IOWA WOMEN’S ARCHIVES

UNIVERSITY OF IOWA LIBRARIES

IOWA CITY, IOWA

 

A.  LOUISE MAYS (1914- )

 

PAPERS, 1939-1997

2.5 linear inches

 

 

ACQUISITION:

The papers» (donor no. 518) were donated by A. Louise Mays in 1998.

ACCESS:

The »papers are open for research.

COPYRIGHT:

»Copyright held by the donor has been transferred to The University of Iowa. 

PHOTOGRAPHS:

In Box 1.

AUDIOVISUAL:

Three videocassettes (V195, V234, V235)

PROCESSED BY:

Lisa Mott, 2002Your name, year [filename]». [MaysALouise.doc]

 

 

»Biography

Louise Mays was born Amanda Louise Potts on June 2, 1914, in Atlanta, Georgia.  She graduated from Crispus Attucks High School in Indianapolis, Indiana in 1930, and was a member of the National Honors Society. Potts attended Tuskegee Institute in Alabama where she graduated magna cum laude in 1940. During her college years, Potts was a member of the KI YI Social Club, the Campus Digest Staff, the Associated Women Students, and the staff of the 1940 Tuskeana.  Following her graduation from Tuskegee, Potts went to Detroit, Michigan, where she was employed by the Department of Water Supply.  From 1944-45, Potts was employed as a library assistant in the Department of Labor’s Women’s Bureau in Washington, D. C. In 1947, Potts completed a course in Medical Technology at the City of Chicago Municipal Tuberculosis Sanitarium’s School of Laboratory Technology where she earned her certification as MT/ASCP.  Potts was employed as Supervisor of the Student Health Laboratory at Billings Hospital, University of Chicago, until 1955 when she enrolled in the graduate Social Work program at the university.  Potts earned her M.A. in Social Work from the University of Chicago in 1957. 

 

In 1959, Potts moved to Des Moines, Iowa, after accepting a position with the Des Moines Child Guidance Center as a psychiatric social worker.  Potts spent the next twenty years as a social worker in Des Moines, specializing in children from distressed families and those with speech and hearing disabilities. On July 29, 1960, Potts married Everett A. Mays. The marriage ended in divorce, but Mays remained close to her two stepchildren, Everett, Jr. and Evanette. From 1972-79, Mays served as both a professor and director of the Des Moines Educational Center of the University of Iowa School of Social Work. She also served as a lecturer in the Drake University Department of Sociology in Des Moines from 1971-76.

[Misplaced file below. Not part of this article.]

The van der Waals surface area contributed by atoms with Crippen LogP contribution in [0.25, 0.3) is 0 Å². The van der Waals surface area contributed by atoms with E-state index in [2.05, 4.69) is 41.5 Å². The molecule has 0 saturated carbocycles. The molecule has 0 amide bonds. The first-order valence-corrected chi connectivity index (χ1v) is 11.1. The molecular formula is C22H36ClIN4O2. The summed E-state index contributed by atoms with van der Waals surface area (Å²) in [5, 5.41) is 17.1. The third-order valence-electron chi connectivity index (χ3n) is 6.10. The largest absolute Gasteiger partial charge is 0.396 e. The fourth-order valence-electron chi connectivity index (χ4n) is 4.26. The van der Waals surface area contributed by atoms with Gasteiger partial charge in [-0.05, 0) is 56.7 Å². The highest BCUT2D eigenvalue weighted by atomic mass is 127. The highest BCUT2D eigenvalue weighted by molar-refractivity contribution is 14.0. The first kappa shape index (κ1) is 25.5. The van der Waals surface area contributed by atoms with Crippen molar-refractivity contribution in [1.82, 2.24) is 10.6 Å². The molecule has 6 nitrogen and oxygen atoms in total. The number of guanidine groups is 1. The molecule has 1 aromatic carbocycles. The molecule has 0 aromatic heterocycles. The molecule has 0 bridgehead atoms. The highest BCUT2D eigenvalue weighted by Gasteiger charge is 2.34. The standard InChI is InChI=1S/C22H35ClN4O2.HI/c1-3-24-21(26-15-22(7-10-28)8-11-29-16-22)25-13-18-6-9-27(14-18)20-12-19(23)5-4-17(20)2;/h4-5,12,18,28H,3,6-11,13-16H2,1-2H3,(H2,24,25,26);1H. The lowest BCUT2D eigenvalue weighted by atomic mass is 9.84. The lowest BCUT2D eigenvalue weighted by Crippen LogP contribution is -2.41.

Following her retirement, Mays continued to work as a social worker in Des Moines, offering her services to the Family Counseling Center, the Lutheran Social Services, and the Department of Social Services.   Mays was an active volunteer serving on the Adult Education Advisory Council, the Planned Parenthood Board, the Des Moines Human Rights Commission, several Greater United Way advisory boards, and multiple YWCA committees, to name but a few of her volunteer activities. Following a stroke in 1981, Mays turned her attention to elderly concerns becoming an active volunteer in the Wesley-Methodist Adult Day Care Center, the “Friendly Visitor” program at Iowa Methodist Medical Center, the Stroke Partnership Program and Home Health Care.  In addition to her many volunteer activities and her professional life, Mays began expressing herself in letters to the editors of the Des Moines Register newspaper in 1972, as well as to Iowa’s governors. Mays was honored by both the newspaper and Governors Robert Ray and Terry Branstad for her civic participation. 

 

 

Scope and Content Note

 

            Begin text here:The A. Louise Mays papers date from »1939 to 1997 and measure 2.5» linear inches.  The »papers »are arranged in eight »eightew folders, with the last seven representing the seven chapters of Mays’s personal scrapbook, “The Road Not Taken.” The folders and their contents have been kept in the original order as presented to the Iowa Women’s Archives. Most of the contents of the folders are copies provided by Mays, and not originals.